Now that the dust has settled from the great election tsunami of 2010, it's worth looking at some of the under-the-radar issues.  One of these is public support for a value-added tax (VAT).

According to exit polling conducted by Kellyanne Conway's the polling company, inc./WomanTrend, a super-majority of voters oppose an add-on VAT:

  • 63 percent of voters were opposed to a VAT, including 48 percent strongly opposed
  • A majority of every demographic (age, race, ethnicity, education level, gender, region, parental status, and marital status) opposed a VAT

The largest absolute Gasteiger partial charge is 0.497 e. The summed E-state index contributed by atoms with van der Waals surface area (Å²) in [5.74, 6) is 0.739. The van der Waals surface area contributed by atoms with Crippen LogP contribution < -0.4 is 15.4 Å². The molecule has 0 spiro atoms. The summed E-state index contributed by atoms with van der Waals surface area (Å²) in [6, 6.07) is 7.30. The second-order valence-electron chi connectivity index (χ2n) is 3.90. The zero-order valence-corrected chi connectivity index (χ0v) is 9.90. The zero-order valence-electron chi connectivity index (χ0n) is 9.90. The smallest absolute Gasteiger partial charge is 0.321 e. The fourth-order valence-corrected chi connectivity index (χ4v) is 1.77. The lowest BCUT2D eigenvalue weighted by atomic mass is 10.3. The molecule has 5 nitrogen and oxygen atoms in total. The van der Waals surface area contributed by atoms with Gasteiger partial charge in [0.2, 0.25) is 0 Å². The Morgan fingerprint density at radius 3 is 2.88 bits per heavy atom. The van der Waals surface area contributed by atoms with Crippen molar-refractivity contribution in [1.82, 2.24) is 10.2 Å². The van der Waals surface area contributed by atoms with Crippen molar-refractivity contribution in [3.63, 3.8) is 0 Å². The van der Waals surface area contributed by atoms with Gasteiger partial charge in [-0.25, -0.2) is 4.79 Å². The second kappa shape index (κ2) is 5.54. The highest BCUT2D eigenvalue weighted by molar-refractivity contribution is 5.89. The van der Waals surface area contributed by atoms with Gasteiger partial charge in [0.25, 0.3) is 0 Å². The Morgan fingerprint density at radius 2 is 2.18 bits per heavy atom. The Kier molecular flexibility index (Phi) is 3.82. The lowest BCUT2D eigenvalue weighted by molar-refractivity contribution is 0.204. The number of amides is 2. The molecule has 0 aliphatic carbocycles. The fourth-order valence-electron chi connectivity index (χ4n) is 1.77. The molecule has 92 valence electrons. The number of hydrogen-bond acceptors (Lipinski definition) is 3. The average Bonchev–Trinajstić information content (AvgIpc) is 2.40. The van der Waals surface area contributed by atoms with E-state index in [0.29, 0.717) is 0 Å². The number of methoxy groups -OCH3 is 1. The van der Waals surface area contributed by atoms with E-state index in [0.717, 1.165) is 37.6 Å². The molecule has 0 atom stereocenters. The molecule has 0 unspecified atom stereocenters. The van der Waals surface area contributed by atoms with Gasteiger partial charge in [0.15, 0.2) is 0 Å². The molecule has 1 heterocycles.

• All income levels opposed a VAT, with the strongest opposition (68 percent) coming from families making less than $25,000 per year
  • A majority of every political affiliation (GOP, Democrat, Independent) opposed a VAT
  • A majority of conservatives and moderates opposed a VAT, and even 40 percent of liberals did
  • Even voters who pulled the lever for a Democrat opposed a VAT while doing so
  • In an election all about spending, a majority of those voting on government spending or taxes opposed a VAT

The results could not be clearer.  Americans instinctively know that a VAT would turn into a giant source of new tax revenue, turning us into a 21st century Western Europe.